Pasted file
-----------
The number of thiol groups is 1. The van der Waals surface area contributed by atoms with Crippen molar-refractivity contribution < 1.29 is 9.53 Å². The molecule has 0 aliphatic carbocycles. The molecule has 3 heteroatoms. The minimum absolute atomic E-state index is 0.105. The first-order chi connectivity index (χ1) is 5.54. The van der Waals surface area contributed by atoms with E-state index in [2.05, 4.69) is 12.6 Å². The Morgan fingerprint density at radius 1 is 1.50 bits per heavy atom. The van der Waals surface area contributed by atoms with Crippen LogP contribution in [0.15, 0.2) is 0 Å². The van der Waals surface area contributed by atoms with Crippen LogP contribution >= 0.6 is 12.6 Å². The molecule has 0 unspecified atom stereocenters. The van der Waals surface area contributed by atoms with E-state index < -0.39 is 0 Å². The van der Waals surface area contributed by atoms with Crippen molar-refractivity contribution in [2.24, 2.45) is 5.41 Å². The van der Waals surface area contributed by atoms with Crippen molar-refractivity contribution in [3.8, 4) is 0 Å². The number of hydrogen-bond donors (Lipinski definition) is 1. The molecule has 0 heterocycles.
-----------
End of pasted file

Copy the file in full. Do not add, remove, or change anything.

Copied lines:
The number of thiol groups is 1. The van der Waals surface area contributed by atoms with Crippen molar-refractivity contribution < 1.29 is 9.53 Å². The molecule has 0 aliphatic carbocycles. The molecule has 3 heteroatoms. The minimum absolute atomic E-state index is 0.105. The first-order chi connectivity index (χ1) is 5.54. The van der Waals surface area contributed by atoms with E-state index in [2.05, 4.69) is 12.6 Å². The Morgan fingerprint density at radius 1 is 1.50 bits per heavy atom. The van der Waals surface area contributed by atoms with Crippen LogP contribution in [0.15, 0.2) is 0 Å². The van der Waals surface area contributed by atoms with Crippen LogP contribution >= 0.6 is 12.6 Å². The molecule has 0 unspecified atom stereocenters. The van der Waals surface area contributed by atoms with E-state index < -0.39 is 0 Å². The van der Waals surface area contributed by atoms with Crippen molar-refractivity contribution in [2.24, 2.45) is 5.41 Å². The van der Waals surface area contributed by atoms with Crippen molar-refractivity contribution in [3.8, 4) is 0 Å². The number of hydrogen-bond donors (Lipinski definition) is 1. The molecule has 0 heterocycles.